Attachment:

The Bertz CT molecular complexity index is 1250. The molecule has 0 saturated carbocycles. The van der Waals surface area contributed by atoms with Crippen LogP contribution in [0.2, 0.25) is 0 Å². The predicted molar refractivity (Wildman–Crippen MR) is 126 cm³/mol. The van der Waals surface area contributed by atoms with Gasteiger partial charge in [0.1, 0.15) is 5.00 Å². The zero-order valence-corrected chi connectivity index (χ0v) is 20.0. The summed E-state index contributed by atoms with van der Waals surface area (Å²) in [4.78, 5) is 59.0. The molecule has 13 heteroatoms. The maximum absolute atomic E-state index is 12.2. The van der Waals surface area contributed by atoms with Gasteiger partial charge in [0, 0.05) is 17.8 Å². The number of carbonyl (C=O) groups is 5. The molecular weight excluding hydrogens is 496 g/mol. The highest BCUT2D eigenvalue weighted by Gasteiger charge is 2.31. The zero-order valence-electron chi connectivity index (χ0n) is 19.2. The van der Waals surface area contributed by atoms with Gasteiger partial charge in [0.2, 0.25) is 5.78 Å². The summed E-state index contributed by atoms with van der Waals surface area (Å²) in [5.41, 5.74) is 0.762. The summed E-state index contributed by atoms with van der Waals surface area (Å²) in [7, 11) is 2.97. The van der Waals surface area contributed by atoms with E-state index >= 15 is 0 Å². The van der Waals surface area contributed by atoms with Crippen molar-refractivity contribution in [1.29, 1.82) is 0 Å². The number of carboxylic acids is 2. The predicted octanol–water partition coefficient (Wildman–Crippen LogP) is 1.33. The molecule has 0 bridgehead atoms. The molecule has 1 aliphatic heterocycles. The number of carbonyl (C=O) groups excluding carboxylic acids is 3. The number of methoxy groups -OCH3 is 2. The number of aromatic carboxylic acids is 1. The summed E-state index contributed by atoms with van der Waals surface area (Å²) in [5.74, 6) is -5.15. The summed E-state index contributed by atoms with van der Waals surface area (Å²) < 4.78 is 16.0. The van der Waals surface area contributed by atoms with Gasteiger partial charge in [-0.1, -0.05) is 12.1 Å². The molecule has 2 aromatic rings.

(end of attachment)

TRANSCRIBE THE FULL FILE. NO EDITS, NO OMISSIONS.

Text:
The Bertz CT molecular complexity index is 1250. The molecule has 0 saturated carbocycles. The van der Waals surface area contributed by atoms with Crippen LogP contribution in [0.2, 0.25) is 0 Å². The predicted molar refractivity (Wildman–Crippen MR) is 126 cm³/mol. The van der Waals surface area contributed by atoms with Gasteiger partial charge in [0.1, 0.15) is 5.00 Å². The zero-order valence-corrected chi connectivity index (χ0v) is 20.0. The summed E-state index contributed by atoms with van der Waals surface area (Å²) in [4.78, 5) is 59.0. The molecule has 13 heteroatoms. The maximum absolute atomic E-state index is 12.2. The van der Waals surface area contributed by atoms with Gasteiger partial charge in [0, 0.05) is 17.8 Å². The number of carbonyl (C=O) groups is 5. The molecular weight excluding hydrogens is 496 g/mol. The highest BCUT2D eigenvalue weighted by Gasteiger charge is 2.31. The zero-order valence-electron chi connectivity index (χ0n) is 19.2. The van der Waals surface area contributed by atoms with Gasteiger partial charge in [0.2, 0.25) is 5.78 Å². The summed E-state index contributed by atoms with van der Waals surface area (Å²) in [5.41, 5.74) is 0.762. The summed E-state index contributed by atoms with van der Waals surface area (Å²) in [7, 11) is 2.97. The van der Waals surface area contributed by atoms with E-state index >= 15 is 0 Å². The van der Waals surface area contributed by atoms with Crippen molar-refractivity contribution in [1.29, 1.82) is 0 Å². The number of carboxylic acids is 2. The predicted octanol–water partition coefficient (Wildman–Crippen LogP) is 1.33. The molecule has 0 bridgehead atoms. The molecule has 1 aliphatic heterocycles. The number of carbonyl (C=O) groups excluding carboxylic acids is 3. The number of methoxy groups -OCH3 is 2. The number of aromatic carboxylic acids is 1. The summed E-state index contributed by atoms with van der Waals surface area (Å²) in [5.74, 6) is -5.15. The summed E-state index contributed by atoms with van der Waals surface area (Å²) < 4.78 is 16.0. The van der Waals surface area contributed by atoms with Gasteiger partial charge in [-0.1, -0.05) is 12.1 Å². The molecule has 2 aromatic rings.